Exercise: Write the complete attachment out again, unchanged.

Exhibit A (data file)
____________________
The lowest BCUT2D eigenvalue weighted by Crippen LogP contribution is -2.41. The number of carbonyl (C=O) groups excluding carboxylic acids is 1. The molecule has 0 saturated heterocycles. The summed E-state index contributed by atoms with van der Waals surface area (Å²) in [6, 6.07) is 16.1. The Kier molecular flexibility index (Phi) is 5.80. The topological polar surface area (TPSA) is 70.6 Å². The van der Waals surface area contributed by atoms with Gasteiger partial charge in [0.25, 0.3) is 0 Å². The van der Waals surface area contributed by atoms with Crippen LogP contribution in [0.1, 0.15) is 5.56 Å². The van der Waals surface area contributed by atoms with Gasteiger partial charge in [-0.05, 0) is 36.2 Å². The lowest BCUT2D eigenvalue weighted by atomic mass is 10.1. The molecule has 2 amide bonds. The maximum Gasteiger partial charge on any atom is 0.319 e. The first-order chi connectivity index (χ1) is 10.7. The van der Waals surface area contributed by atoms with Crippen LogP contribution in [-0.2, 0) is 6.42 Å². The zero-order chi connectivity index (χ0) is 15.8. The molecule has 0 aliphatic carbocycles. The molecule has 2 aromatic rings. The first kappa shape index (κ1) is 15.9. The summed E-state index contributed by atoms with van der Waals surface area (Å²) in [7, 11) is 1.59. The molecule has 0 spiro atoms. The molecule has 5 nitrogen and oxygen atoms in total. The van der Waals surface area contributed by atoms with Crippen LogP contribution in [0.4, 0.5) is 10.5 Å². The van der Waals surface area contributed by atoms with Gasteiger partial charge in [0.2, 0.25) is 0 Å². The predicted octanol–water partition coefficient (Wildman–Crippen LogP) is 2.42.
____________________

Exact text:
The lowest BCUT2D eigenvalue weighted by Crippen LogP contribution is -2.41. The number of carbonyl (C=O) groups excluding carboxylic acids is 1. The molecule has 0 saturated heterocycles. The summed E-state index contributed by atoms with van der Waals surface area (Å²) in [6, 6.07) is 16.1. The Kier molecular flexibility index (Phi) is 5.80. The topological polar surface area (TPSA) is 70.6 Å². The van der Waals surface area contributed by atoms with Gasteiger partial charge in [0.25, 0.3) is 0 Å². The van der Waals surface area contributed by atoms with Crippen LogP contribution in [0.1, 0.15) is 5.56 Å². The van der Waals surface area contributed by atoms with Gasteiger partial charge in [-0.05, 0) is 36.2 Å². The lowest BCUT2D eigenvalue weighted by atomic mass is 10.1. The molecule has 2 amide bonds. The maximum Gasteiger partial charge on any atom is 0.319 e. The first-order chi connectivity index (χ1) is 10.7. The van der Waals surface area contributed by atoms with Crippen LogP contribution in [-0.2, 0) is 6.42 Å². The zero-order chi connectivity index (χ0) is 15.8. The molecule has 0 aliphatic carbocycles. The molecule has 2 aromatic rings. The first kappa shape index (κ1) is 15.9. The summed E-state index contributed by atoms with van der Waals surface area (Å²) in [7, 11) is 1.59. The molecule has 0 spiro atoms. The molecule has 5 nitrogen and oxygen atoms in total. The van der Waals surface area contributed by atoms with Crippen LogP contribution in [0.4, 0.5) is 10.5 Å². The van der Waals surface area contributed by atoms with Gasteiger partial charge in [0.2, 0.25) is 0 Å². The predicted octanol–water partition coefficient (Wildman–Crippen LogP) is 2.42.